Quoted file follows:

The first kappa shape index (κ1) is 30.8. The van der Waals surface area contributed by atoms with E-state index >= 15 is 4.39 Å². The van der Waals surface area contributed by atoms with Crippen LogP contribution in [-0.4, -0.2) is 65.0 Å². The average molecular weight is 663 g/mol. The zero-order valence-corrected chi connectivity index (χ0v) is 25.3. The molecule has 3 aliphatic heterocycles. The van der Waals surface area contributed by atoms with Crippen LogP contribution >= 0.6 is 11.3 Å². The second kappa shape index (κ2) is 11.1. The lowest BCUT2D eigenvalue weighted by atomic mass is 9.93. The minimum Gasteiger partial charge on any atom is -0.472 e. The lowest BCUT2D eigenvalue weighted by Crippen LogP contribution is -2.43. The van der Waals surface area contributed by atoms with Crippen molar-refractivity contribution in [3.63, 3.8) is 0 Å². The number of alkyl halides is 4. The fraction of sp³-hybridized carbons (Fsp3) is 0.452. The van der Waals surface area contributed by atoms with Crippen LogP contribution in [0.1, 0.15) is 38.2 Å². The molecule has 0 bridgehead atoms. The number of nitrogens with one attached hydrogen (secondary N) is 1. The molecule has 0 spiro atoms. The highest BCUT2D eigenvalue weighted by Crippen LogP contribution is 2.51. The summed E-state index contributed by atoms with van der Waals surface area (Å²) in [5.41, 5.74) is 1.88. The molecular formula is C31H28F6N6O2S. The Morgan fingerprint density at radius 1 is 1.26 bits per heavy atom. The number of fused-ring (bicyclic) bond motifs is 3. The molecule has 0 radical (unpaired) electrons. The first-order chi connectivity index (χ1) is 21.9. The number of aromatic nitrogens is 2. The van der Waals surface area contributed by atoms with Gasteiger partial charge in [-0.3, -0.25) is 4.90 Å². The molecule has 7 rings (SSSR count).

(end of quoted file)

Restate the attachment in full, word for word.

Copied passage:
The first kappa shape index (κ1) is 30.8. The van der Waals surface area contributed by atoms with E-state index >= 15 is 4.39 Å². The van der Waals surface area contributed by atoms with Crippen LogP contribution in [-0.4, -0.2) is 65.0 Å². The average molecular weight is 663 g/mol. The zero-order valence-corrected chi connectivity index (χ0v) is 25.3. The molecule has 3 aliphatic heterocycles. The van der Waals surface area contributed by atoms with Crippen LogP contribution >= 0.6 is 11.3 Å². The second kappa shape index (κ2) is 11.1. The lowest BCUT2D eigenvalue weighted by atomic mass is 9.93. The minimum Gasteiger partial charge on any atom is -0.472 e. The lowest BCUT2D eigenvalue weighted by Crippen LogP contribution is -2.43. The van der Waals surface area contributed by atoms with Crippen molar-refractivity contribution in [3.63, 3.8) is 0 Å². The number of alkyl halides is 4. The fraction of sp³-hybridized carbons (Fsp3) is 0.452. The van der Waals surface area contributed by atoms with Crippen LogP contribution in [0.1, 0.15) is 38.2 Å². The molecule has 0 bridgehead atoms. The number of nitrogens with one attached hydrogen (secondary N) is 1. The molecule has 0 spiro atoms. The highest BCUT2D eigenvalue weighted by Crippen LogP contribution is 2.51. The summed E-state index contributed by atoms with van der Waals surface area (Å²) in [5.41, 5.74) is 1.88. The molecular formula is C31H28F6N6O2S. The Morgan fingerprint density at radius 1 is 1.26 bits per heavy atom. The number of fused-ring (bicyclic) bond motifs is 3. The molecule has 0 radical (unpaired) electrons. The first-order chi connectivity index (χ1) is 21.9. The number of aromatic nitrogens is 2. The van der Waals surface area contributed by atoms with Gasteiger partial charge in [-0.3, -0.25) is 4.90 Å². The molecule has 7 rings (SSSR count).